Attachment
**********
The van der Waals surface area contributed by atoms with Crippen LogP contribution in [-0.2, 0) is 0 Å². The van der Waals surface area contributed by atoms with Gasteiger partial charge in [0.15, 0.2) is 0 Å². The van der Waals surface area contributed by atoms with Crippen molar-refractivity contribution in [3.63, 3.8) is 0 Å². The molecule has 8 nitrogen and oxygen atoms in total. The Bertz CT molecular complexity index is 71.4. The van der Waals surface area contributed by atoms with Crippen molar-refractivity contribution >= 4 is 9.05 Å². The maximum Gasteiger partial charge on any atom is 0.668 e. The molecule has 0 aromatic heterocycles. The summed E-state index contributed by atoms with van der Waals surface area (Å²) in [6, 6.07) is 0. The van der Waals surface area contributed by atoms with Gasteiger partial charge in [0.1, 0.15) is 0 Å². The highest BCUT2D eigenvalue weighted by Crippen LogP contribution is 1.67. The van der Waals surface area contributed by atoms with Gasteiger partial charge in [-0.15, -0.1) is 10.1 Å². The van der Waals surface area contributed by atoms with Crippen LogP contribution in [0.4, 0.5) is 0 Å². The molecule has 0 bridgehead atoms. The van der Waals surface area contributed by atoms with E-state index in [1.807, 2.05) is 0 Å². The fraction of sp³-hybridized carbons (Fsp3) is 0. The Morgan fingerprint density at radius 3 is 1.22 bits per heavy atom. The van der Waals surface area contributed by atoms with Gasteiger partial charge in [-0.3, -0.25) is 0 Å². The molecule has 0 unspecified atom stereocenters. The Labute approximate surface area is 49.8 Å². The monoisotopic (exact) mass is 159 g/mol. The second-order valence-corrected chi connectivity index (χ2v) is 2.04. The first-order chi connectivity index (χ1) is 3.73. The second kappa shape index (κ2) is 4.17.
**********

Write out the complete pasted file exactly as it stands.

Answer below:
The van der Waals surface area contributed by atoms with Crippen LogP contribution in [-0.2, 0) is 0 Å². The van der Waals surface area contributed by atoms with Gasteiger partial charge in [0.15, 0.2) is 0 Å². The van der Waals surface area contributed by atoms with Crippen molar-refractivity contribution in [3.63, 3.8) is 0 Å². The molecule has 8 nitrogen and oxygen atoms in total. The Bertz CT molecular complexity index is 71.4. The van der Waals surface area contributed by atoms with Crippen molar-refractivity contribution >= 4 is 9.05 Å². The maximum Gasteiger partial charge on any atom is 0.668 e. The molecule has 0 aromatic heterocycles. The summed E-state index contributed by atoms with van der Waals surface area (Å²) in [6, 6.07) is 0. The van der Waals surface area contributed by atoms with Gasteiger partial charge in [0.1, 0.15) is 0 Å². The highest BCUT2D eigenvalue weighted by Crippen LogP contribution is 1.67. The van der Waals surface area contributed by atoms with Gasteiger partial charge in [-0.15, -0.1) is 10.1 Å². The van der Waals surface area contributed by atoms with Crippen LogP contribution in [0.4, 0.5) is 0 Å². The molecule has 0 bridgehead atoms. The van der Waals surface area contributed by atoms with E-state index in [1.807, 2.05) is 0 Å². The fraction of sp³-hybridized carbons (Fsp3) is 0. The Morgan fingerprint density at radius 3 is 1.22 bits per heavy atom. The van der Waals surface area contributed by atoms with Gasteiger partial charge in [-0.3, -0.25) is 0 Å². The molecule has 0 unspecified atom stereocenters. The Labute approximate surface area is 49.8 Å². The monoisotopic (exact) mass is 159 g/mol. The second-order valence-corrected chi connectivity index (χ2v) is 2.04. The first-order chi connectivity index (χ1) is 3.73. The second kappa shape index (κ2) is 4.17.